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          Mike : Nov 29th

          Hike your own hike, blog your own blog. You’re not writing a thesis, continue keeping it real in your narrative and keep on waking? Best of luck!!

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            Ann Marie White : Dec 2nd

            Thanks Mike 🙂

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      Crissy : Nov 29th

      I agree. I think it’s supposed to be cute but it makes me cringe. I immediately disliked the writer and just kind of skimmed the rest. The weird back and forth about kid her reading blogs 12 years ago was awkward.

      Reply
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    KC from Maine : Nov 20th

    Go girl…you are a ROCK!

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      Ann Marie White : Nov 20th

      Thanks KC 🙂

      Reply
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    Lisa : Nov 20th

    Reading people’s adventures on any of America’s thru trails is always interesting to me , happy for you conquering that part of the trail , keep knocking off your to do list one thing at a time and one day you will be a old lady who will have had a very satisfying and interesting life ! Stay safe little sister

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      Ann Marie White : Nov 20th

      Thank you for the kind words Lisa! 🙂

      Reply
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    Wes Laudeman : Nov 20th

    Great post! Hope to see you out on trail! Im starting March 1st.

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      Ann Marie White : Nov 20th

      Wes, I’m starting later in March but it’s a long trail, maybe I’ll see you out there. Good luck to you!

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    Bob Sartini : Nov 20th

    I’m doing the Foothills Trail next Spring with my wife. We’re in our 70’s but still like doing modest trips. I’ve done the AT three times, as well as the PCT, etc. etc, etc. Every trail is worth it!

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      Ann Marie White : Nov 23rd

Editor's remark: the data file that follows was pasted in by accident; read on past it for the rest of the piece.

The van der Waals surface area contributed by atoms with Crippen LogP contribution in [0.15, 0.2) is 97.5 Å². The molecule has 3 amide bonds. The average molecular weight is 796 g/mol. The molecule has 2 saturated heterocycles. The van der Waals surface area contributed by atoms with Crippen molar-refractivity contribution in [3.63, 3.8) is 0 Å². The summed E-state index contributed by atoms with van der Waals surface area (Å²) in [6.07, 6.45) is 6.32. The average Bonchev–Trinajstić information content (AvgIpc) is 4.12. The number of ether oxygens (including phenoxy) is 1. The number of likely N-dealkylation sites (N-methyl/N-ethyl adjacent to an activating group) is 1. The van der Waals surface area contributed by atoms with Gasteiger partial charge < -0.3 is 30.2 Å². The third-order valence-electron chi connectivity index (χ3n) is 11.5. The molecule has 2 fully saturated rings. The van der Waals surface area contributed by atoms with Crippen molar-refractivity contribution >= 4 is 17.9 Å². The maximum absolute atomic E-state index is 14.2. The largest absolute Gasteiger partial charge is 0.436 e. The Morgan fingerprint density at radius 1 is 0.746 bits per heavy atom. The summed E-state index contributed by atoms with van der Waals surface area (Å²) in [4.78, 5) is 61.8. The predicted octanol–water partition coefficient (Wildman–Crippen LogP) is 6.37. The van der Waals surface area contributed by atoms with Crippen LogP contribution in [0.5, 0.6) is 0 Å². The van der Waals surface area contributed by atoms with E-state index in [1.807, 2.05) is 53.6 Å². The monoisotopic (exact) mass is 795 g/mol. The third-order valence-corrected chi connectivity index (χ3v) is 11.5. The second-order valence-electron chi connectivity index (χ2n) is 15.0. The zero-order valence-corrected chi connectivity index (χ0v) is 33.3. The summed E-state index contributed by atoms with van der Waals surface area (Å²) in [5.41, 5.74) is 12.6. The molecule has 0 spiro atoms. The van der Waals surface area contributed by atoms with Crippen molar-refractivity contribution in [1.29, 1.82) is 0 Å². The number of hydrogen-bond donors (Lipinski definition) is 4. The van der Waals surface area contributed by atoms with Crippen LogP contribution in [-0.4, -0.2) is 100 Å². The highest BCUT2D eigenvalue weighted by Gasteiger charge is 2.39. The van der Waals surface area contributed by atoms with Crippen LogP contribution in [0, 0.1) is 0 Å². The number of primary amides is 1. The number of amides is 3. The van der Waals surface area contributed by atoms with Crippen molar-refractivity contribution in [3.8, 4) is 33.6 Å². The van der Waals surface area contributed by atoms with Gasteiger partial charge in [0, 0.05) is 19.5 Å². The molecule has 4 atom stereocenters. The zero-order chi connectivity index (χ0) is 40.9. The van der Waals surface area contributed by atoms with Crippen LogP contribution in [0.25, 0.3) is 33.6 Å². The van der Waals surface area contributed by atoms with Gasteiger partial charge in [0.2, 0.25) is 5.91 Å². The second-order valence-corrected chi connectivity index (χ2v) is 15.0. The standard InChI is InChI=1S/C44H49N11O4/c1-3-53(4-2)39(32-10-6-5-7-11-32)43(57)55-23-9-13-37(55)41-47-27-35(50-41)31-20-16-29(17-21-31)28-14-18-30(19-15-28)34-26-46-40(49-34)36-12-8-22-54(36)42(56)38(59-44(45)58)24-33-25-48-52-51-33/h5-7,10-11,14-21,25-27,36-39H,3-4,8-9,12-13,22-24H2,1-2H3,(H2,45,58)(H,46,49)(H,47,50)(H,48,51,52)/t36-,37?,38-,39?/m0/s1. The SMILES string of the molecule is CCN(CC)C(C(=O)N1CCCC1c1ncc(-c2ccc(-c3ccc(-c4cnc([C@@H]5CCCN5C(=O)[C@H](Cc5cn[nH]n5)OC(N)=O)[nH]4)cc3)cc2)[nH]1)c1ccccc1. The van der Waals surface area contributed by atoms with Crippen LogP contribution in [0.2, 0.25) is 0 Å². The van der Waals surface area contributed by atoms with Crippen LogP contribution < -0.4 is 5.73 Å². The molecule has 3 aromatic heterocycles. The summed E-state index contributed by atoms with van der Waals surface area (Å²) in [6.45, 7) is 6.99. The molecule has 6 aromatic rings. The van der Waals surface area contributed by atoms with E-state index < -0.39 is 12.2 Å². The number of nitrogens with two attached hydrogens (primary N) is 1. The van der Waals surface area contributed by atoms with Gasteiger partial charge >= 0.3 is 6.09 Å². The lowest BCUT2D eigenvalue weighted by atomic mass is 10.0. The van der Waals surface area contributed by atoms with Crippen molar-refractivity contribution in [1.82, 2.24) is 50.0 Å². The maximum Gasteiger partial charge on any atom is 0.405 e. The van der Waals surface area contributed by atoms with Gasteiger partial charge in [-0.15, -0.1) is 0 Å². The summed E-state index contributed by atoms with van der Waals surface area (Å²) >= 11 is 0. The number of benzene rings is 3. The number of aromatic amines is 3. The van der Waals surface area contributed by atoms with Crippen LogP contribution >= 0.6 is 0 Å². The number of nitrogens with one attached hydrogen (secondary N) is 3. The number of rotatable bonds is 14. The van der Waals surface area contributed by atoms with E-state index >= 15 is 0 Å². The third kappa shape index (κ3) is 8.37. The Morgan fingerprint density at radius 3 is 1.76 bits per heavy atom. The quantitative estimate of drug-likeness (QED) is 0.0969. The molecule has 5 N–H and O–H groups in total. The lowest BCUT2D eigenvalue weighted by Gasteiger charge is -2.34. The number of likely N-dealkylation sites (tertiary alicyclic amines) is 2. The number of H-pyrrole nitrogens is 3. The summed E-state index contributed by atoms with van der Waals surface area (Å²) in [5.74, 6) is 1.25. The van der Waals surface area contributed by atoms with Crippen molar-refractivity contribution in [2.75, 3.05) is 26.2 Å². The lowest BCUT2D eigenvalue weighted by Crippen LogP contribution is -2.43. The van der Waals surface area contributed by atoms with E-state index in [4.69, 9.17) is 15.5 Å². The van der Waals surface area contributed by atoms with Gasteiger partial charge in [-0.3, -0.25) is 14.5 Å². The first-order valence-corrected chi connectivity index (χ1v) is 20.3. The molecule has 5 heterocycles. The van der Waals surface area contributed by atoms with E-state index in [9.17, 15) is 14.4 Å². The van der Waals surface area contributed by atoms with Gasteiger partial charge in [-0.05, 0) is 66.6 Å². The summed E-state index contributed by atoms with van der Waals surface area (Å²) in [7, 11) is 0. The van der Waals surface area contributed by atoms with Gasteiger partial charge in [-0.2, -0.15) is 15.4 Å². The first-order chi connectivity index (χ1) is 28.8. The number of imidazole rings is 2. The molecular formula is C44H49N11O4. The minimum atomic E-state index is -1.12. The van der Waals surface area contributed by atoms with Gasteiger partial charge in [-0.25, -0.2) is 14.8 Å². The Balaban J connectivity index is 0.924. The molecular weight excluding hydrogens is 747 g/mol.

Wow! Bob, with your hiking resume, you are an inspiration (and should have no trouble on the Foothills Trail). I hope to be like you and your wife when I grow up, and I hope you enjoy the Foothills Trail! It’s a beauty 🙂

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    Loner girl : Nov 21st

    Your self insight and maturity is incredible. The article was very well written and makes me want to join you for a mile or two…
    Please keep on doing what you obviously love to do. We all have one life to be lived and sounds like you already know not to waste any of it…Stay safe out there….and keep on forging ahead.. You got this!!!

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      Mindy FiscHawk : Nov 22nd

      From one secondary educator to another (you write like one)—get off her case. Anna Marie told a great story that kept me engaged all the way to the end. Looking forward to reading her posts in March 2021.
      FYI, Table Rock and Caesars Head State Parks are in the upstate of South Carolina. Anna Marie’s picture had the sign which read “South Carolina State Parks” at the bottom—clear as daylight. The Foothills Trail (approx 78 miles) runs adjacent to the AT in what geologists and geophysicists consider the foothills of the Appalachian Mountains. This trail is often used by those who want to gauge a how they might do on the AT.
      Got your back Anna Marie. Best of luck. Keep posting for those of us who DO care about your adventure. Ignore the rest ‘cause “haters gonna hate”!!

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        Ann Marie White : Nov 23rd

        Thank you Mindy, your positivity and encouragement means a lot!

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      Ann Marie White : Nov 23rd

      Thanks for the support Loner Girl!

      Reply
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    James Bloodworth : Nov 21st

    Live your dream! As a teenage Boy Scout, I always dreamed about hiking the AT. Being a dad at 19 put a hold on that. Didn’t get to really start walking the AT till in my 40s. Have now section hiked 800 miles.
    I have a late born son who’s dream is to thru hike after high school. He’s got a good start. He was conceived on the AT and went on his first 6 day trip at age 4 months. (see some of his story on trailjournals.com under Appalachian Trail – 2015 – Capt Blood
    I say go for all you can while you can.
    AT 2021!

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      Ann Marie White : Nov 23rd

      It’s never too late to live a dream! Glad to hear you’re section hiking to make it happen, and good luck to your son! As someone who also grew up dreaming about it, I know how hard it can be to wait until you’re old enough, but he’ll be there before he knows it!

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    Sara : Nov 21st

    This is great! I’m 43 and spent YEARS saying I’d never backpack. But, over the past 3 years I’ve done several short trips with friends or my son, and have fallen in love with backpacking. I’m hoping for a several day solo trip this summer and hearing you overcome doubts helps a lot!

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      Ann Marie White : Nov 23rd